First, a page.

Retention of Kansas Supreme Court justices has voters split

Kansas Supreme Court (KSN photo)

WICHITA, Kan. (KSNW) – In the latest KSN News poll conducted by SurveyUSA, KSN asked 641 Kansas voters if the justices should be retained?  Twenty percent said none should be retained, and that all five on the bench should be gone. Fifteen percent said only one should be retained, while 16 percent said that two to four justices should stay. Twenty six percent said that want all justices to stay. Twenty-two percent were undecided.

There are two big arguments in the retention of our Kansas Supreme Court justice in the upcoming election. The court’s decision against the death penalty in the Carr brothers case, and the ongoing issue of school funding.

KSN decided to look into the issue dividing voters.

Right now on television, the Carr murders are in ads for those wanting to oust judges saying the death penalty should have stuck. Then, there is another ad saying the Carr brothers will never be released from prison, and the judges should be retained. At issue, the Kansas Supreme Court decision to overturn the death penalty in this case. It was sent back to the state after the US Supreme Court said that sentence was wrongfully overturned.

The other big issue is school funding, where justices allowed more money for schools, and some fiscal conservatives say the justices are too liberal.

The ads may be working on both sides with 22 percent still undecided if they will vote to retain any of the justices.

“I think one of the things that’s driving the vote to retain the judges is the overwhelming support for increased school funding, and then the Supreme Court decisions that have supported increased school funding in the past,” said KSN Political Analyst Jeff Jarman.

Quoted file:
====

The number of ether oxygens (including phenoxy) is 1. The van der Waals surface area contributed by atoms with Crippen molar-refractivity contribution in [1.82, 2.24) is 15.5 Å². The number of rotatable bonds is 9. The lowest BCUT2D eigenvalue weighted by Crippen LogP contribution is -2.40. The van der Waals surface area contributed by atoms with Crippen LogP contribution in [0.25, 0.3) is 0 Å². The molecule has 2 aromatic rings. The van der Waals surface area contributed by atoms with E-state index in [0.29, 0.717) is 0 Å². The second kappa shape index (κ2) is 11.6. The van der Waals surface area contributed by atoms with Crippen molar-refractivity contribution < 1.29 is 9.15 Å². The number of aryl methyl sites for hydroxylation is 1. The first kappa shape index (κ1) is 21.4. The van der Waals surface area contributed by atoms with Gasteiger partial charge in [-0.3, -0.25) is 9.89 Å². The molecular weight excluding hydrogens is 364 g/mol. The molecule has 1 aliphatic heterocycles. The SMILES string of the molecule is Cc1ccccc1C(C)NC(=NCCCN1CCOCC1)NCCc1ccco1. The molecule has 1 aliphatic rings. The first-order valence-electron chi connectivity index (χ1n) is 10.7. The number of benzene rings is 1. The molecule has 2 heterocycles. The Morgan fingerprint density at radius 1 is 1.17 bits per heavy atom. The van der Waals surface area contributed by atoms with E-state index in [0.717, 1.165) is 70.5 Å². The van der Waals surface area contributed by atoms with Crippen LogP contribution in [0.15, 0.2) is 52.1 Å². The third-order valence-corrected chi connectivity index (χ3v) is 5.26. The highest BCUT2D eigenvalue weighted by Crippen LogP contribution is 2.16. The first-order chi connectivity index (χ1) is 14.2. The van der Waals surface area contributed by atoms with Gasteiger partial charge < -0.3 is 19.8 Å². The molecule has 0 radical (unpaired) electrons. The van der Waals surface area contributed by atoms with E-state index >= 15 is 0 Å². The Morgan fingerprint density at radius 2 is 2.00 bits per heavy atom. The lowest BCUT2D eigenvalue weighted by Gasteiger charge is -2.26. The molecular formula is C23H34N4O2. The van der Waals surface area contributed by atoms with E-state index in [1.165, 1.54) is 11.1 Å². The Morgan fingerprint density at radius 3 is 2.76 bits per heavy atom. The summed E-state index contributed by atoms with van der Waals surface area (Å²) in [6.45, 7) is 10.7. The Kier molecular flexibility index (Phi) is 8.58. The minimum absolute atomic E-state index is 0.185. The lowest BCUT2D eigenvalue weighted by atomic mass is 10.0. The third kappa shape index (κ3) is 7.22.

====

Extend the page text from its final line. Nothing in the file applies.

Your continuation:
Jarman says the uncertainty of voters is very much driven by school funding and the fight to stop school funding cuts. Justices have ruled schools should get more money. The governor has pushed lawmakers to go a different direction.

“It’s not surprising that we would have an effort to oust judges who are not making decisions that are consistent with the governor and the legislature,” said Jarman.

Our last KSN poll earlier this month found the majority of you, 68 percent, believe school funding should be increased.

“I think advertising can make a big difference, with roughly a quarter of the electorate unsure, with the Supreme Court not being something a lot of people pay a lot of attention to. Late advertising this last week could certainly make the difference in this campaign,” added Jarman. “The reason the political parties are now involved in retention decisions, is to protect the independence and legitimacy of the courts.”

Jarman adds that the Carr brothers case, combined with that ongoing school finance case is bringing more attention to the Kansas Supreme Court. He says ultimately, that could bring some new people out to vote.